The American Crisis Requires a New European Global Commitment


By Carlo Pelanda (September 15th 2008)



(Modified and translated by Marie Plishka)



The current crisis will not destabilize the global market.  But there is another one on the horizon that could do it.  The global system of governance centered on the United States is rapidly losing its regulating capacity and its drive in international affairs.  So much so that one can hypothesize that both America’s reign and the globalized market will cease to exist by 2015.  The problem is that there is not yet another system to replace the one we have known for 70 years.  We have to learn to see the new reality to find new solutions.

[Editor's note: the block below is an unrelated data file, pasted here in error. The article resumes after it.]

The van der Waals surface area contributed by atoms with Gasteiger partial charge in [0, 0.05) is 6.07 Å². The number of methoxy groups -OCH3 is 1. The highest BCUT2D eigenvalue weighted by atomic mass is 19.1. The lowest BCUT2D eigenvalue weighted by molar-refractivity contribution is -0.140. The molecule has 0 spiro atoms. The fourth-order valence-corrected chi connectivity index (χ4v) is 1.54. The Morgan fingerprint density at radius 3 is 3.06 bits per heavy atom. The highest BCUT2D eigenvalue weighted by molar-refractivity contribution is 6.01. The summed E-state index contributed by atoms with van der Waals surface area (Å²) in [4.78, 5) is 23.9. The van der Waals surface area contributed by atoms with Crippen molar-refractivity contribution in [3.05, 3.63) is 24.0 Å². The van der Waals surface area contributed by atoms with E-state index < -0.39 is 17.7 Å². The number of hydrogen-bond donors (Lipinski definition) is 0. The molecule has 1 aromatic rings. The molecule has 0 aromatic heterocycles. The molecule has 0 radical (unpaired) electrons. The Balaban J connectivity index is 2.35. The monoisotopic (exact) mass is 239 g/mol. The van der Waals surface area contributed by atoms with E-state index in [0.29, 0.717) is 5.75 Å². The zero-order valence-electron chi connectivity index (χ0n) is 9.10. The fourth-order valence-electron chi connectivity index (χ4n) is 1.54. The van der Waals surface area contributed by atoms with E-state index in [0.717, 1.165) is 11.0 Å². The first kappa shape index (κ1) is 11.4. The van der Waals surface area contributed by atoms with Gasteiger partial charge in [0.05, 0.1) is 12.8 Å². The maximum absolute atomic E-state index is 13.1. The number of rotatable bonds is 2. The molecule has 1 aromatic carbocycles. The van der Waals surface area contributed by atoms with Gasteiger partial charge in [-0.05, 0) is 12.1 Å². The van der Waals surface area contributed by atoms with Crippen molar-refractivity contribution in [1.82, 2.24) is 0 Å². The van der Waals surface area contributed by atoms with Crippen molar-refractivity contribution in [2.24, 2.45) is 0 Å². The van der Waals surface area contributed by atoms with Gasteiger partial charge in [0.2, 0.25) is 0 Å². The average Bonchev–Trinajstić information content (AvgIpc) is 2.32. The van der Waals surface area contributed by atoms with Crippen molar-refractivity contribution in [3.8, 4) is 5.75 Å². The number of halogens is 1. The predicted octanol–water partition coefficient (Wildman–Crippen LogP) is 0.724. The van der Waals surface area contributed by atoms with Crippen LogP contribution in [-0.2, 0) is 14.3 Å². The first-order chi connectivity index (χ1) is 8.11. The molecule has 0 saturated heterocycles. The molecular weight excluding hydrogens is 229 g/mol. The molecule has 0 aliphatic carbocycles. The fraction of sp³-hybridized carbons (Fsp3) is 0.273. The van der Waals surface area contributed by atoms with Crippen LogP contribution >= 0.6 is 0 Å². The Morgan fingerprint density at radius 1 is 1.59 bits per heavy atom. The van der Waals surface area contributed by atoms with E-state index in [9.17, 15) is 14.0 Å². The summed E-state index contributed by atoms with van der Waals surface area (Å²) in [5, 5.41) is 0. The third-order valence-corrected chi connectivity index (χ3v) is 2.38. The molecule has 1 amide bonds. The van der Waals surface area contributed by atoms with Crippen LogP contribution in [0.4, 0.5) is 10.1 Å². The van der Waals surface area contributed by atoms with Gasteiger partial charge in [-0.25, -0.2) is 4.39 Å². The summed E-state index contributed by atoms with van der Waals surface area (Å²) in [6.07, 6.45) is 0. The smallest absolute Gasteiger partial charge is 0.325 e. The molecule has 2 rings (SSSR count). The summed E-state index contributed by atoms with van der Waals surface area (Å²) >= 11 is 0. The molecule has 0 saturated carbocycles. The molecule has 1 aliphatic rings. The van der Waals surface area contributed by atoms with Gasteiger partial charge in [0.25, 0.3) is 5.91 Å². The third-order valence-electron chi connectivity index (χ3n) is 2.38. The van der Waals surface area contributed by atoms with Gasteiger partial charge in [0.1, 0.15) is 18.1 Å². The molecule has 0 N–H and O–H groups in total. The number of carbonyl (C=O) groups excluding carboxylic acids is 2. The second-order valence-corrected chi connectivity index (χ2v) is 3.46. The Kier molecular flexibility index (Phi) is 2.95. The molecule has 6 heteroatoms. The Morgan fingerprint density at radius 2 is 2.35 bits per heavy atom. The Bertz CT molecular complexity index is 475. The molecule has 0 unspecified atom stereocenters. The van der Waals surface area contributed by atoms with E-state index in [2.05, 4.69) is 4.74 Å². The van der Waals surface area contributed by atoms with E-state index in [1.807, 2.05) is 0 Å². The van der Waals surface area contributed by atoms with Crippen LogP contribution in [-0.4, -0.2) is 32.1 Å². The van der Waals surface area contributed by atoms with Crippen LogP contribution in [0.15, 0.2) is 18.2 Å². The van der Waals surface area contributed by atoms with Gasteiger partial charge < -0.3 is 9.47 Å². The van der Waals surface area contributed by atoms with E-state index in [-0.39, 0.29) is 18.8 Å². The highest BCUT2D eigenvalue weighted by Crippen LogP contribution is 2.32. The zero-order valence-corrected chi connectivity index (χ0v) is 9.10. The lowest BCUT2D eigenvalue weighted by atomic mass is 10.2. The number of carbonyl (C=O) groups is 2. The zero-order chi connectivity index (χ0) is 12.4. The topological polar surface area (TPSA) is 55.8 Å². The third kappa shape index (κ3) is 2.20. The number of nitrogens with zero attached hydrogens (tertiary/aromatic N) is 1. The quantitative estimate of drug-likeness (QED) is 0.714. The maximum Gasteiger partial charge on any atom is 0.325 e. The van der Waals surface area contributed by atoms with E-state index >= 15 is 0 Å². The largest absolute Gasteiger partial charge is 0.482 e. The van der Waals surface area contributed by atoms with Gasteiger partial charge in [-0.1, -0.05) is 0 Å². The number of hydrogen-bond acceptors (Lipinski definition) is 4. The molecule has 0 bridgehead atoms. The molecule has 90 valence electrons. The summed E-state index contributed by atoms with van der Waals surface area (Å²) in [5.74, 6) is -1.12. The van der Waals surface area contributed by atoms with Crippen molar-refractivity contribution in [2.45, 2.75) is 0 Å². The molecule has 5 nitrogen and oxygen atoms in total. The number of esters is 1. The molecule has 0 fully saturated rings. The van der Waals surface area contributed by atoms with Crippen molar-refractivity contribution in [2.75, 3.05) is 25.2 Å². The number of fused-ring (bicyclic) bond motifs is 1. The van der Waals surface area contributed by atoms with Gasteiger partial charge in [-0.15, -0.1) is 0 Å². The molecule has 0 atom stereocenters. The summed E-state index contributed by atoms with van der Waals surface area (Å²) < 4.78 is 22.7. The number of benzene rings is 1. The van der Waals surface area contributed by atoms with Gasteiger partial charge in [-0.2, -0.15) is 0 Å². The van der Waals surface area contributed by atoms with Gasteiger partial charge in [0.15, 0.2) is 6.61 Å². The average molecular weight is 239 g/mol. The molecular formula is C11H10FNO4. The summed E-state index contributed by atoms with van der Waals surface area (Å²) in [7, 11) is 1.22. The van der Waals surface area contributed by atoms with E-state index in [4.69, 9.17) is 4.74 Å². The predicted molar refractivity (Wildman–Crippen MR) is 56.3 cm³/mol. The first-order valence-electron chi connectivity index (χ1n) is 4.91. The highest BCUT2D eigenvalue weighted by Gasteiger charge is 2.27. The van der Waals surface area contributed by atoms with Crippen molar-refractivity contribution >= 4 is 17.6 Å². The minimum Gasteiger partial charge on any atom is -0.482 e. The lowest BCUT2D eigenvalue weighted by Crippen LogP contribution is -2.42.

The tail of the financial crisis in America has caused implosions more extensive than expected that it has managed to surpass the Federal Reserve’s barrier of defense.  Thankfully, the magnitude of the disruptions is inferior to the ability to manage them.  The world will be able to absorb the crisis even though the crisis has created “black holes.”  But the key to a successful exit from this crisis will depend both on the quality of the political management and on the coordination of the central banks and the states.  Nevertheless, America is going to find herself very weak after the crisis.  This crisis, in fact, is aggravating another problem that has been present since the end of the 1990s.  America’s model based on opportunity is fading because the structural growth is not sufficient to sustain it.  In fact, Alan Greenspan had to create bubble after bubble to spur economic growth.  By doing so, he had to separate “confidence” and “stability.”  But economic performance is compromised if the two are too far removed from one another.  America can no longer rely on bubbles for economic growth, especially after this current bust.  Therefore, it will no longer be able to drive global growth.  The hypothesis of “decoupling” is false in that many other economic regions do not have a driving force equivalent to America, and we are able to see it in this crisis: if America imports less and is weak, the rest of the world would be adversely affected.  First problem: the world would be lacking an economic powerhouse.  The second problem is worse.  America’s power has become too small to contain the emergence of new authoritarian powers.  China and Russia are not interested in disrupting globalization, from which they draw their wealth.  Particularly not China.  Their priority is to defend their regimes by reducing both America’s sphere of influence and its pressure to democratize.  Moreover, they need to fuel nationalistic pride, via expansion, to maintain consensus for the regime.  They are succeeding at an impressive rate.  Dozens of dictators, from Iran to Venezuela, are growing bolder and more aggressive because they know they will be protected by either Moscow or Beijing.  The dissuasive American power imploded at the global level.  It is very likely America will no longer have the power to regulate the economic and geopolitical behavior of the majority of the nations.  This will weaken the “Western governance” of the world, governance based on economic balance and order.  The authoritarian capitalist models will implode on their own due to their intrinsic instability and will contaminate a global system less capable of repair.  Without America as the pillar in the global system, the group of democracies that rule the global economy will no longer have sufficient influence.  The cycle of capital will not find the necessary confidence.  McCain or Obama will be able to reconstruct part of America’s global strength, but not all of it.  And perhaps America is tired.  At some point in the future we will have an ungoverned world headed towards chaos.  For the first time since 1945 we face the collapse of the American pillar.  Solutions?  Only one solution is taking the steps to restore global governance based on western rule.  Europe should integrate America’s yielding power and create with her a symmetric alliance and a common market system.  Then should come the push for the integration of the euro and the dollar.  This solution would provide the new pillar of world order.  But this plan requires a Europe that in a few years transforms itself from and introvert into an extrovert, from being driven to being the driver.